Archive for category Mobile Media MCDM

BOOM! Goes the dynamite.

It’s that time of year again, when warm weather is just around the corner. Everyone I know is putting a little extra effort into their workout routine to get ready for their sundresses and swimsuits, so I thought this was a great time to try out a few new fitness apps. This first of three fitness apps that I am going to review is Nike’s BOOM app, free to download on iOs.

The Boom app rates #27 in Apple’s free Health & Fitness apps. In that broad category, it is the 8th most popular app for working out (versus diet and nutrition), three of which are Nike apps. It is described as a motivational app that “syncs your music with your dynamic training workouts, with your sport’s most elite athletes and coaches motivating you along the way”. Upon downloading the app, there is no forced registration or Facebook connect. The first screen has a floating layer that prompts a download of motivational pep-talks from athletes and coaches. I think they could have skipped this part and automatically included the motivations, which is the primary reason behind downloading the app. Next, I was prompted to choose a sport: The options include football, basketball, hockey, rugby, soccer, baseball and cross training. This app is obviously geared to men because every visual is of a male athlete. I don’t think they should alienate women from the app, so I would suggest including a more gender neutral approach.  

Upon selecting cross training, I was given the option to watch a demo or go straight into my workout. The demo is really well done, explaining how to get the most out of the app and tailored to my sport selection. After that I was served with a footer navigation panel to scroll through, which included  working out, intervals, gameday, review my workout history, and setting. I moved forward by going into workout and chose a 45 minute cardio session. They floated another screen that suggested connecting to Facebook so that I could receive virtual cheers from my network. After selecting this option, it served an auto filled message to post to my wall, though I tailored with ease. Next, it integrated with my playlists and I was able to choose my “May Gym” playlist. While this seems like a lot of steps, it only took about two minutes.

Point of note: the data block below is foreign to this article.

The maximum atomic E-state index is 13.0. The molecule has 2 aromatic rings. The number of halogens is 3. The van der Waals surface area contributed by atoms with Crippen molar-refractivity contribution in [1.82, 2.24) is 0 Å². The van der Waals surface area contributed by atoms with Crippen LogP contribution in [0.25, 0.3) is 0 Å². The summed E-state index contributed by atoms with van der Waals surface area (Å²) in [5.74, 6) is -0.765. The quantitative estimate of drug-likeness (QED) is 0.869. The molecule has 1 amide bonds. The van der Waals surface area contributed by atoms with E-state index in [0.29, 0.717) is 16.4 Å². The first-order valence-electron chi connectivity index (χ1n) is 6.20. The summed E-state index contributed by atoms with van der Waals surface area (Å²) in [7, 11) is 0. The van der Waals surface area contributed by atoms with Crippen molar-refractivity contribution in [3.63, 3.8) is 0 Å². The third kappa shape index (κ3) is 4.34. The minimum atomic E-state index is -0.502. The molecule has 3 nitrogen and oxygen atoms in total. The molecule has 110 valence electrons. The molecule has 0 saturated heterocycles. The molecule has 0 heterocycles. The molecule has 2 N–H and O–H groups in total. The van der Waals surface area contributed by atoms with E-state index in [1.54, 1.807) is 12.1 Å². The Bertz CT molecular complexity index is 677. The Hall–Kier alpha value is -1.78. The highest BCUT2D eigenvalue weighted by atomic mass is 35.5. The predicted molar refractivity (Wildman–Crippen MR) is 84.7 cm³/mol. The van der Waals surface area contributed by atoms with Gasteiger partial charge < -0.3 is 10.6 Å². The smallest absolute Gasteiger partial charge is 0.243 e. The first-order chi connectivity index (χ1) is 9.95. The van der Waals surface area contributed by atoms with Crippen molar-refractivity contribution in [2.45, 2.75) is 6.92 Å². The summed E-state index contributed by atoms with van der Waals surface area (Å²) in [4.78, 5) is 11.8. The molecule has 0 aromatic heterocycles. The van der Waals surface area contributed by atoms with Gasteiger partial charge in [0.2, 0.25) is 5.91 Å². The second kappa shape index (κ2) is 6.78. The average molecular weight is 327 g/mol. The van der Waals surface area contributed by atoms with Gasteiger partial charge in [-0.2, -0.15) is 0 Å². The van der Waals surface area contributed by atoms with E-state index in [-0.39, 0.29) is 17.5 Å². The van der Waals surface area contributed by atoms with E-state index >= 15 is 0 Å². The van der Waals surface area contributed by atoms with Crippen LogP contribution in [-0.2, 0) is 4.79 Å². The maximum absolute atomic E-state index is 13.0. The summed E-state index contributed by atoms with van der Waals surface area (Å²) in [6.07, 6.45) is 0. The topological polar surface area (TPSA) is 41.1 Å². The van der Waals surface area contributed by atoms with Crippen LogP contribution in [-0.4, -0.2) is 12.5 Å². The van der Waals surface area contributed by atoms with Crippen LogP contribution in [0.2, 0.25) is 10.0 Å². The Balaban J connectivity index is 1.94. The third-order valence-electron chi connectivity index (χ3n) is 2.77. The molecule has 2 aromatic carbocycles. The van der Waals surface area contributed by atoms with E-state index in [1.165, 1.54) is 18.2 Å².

I really enjoyed the user experience during my workout. It kept track of warm-up and cool down time and interjected motivational pep-talks from athletes about every five minutes. The part that really made me smile was every time one of my Facebook friends liked or commented on my wall I would hear a loud crowed cheer. It sounds cheesy, but it is actually really fun! After my workout, I could see the comments that my friends left in my workout history.

Overall, this was a really engaging app with an intuitive UX. I’m definitely looking forward to using it again. Great job, Nike!

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An example of why RIM is losing the smart phone race.

I received an email from my father on Friday morning saying that he needed help. The Facebook application was frozen on his BlackBerry and he was concerned that he was using unthinkable amounts of data while it continuously checked for new messages. I called him to see what I could do to help. It turns out that when the problem started last night, he called Verizon Wireless to see if they could help. Their first suggestion was power down and back up. This didn’t solve the problem. Their next solution was to remove the battery so that there was a complete reboot of the device. Interestingly enough, this also didn’t work. When he went into the app it was still actively searching for new messages. He grew increasingly frustrated when he was on the phone with customer service because they didn’t have any additional insights into how to solve the problem. Their last suggestion was that he should just take the device into a Verizon store for technical assistance.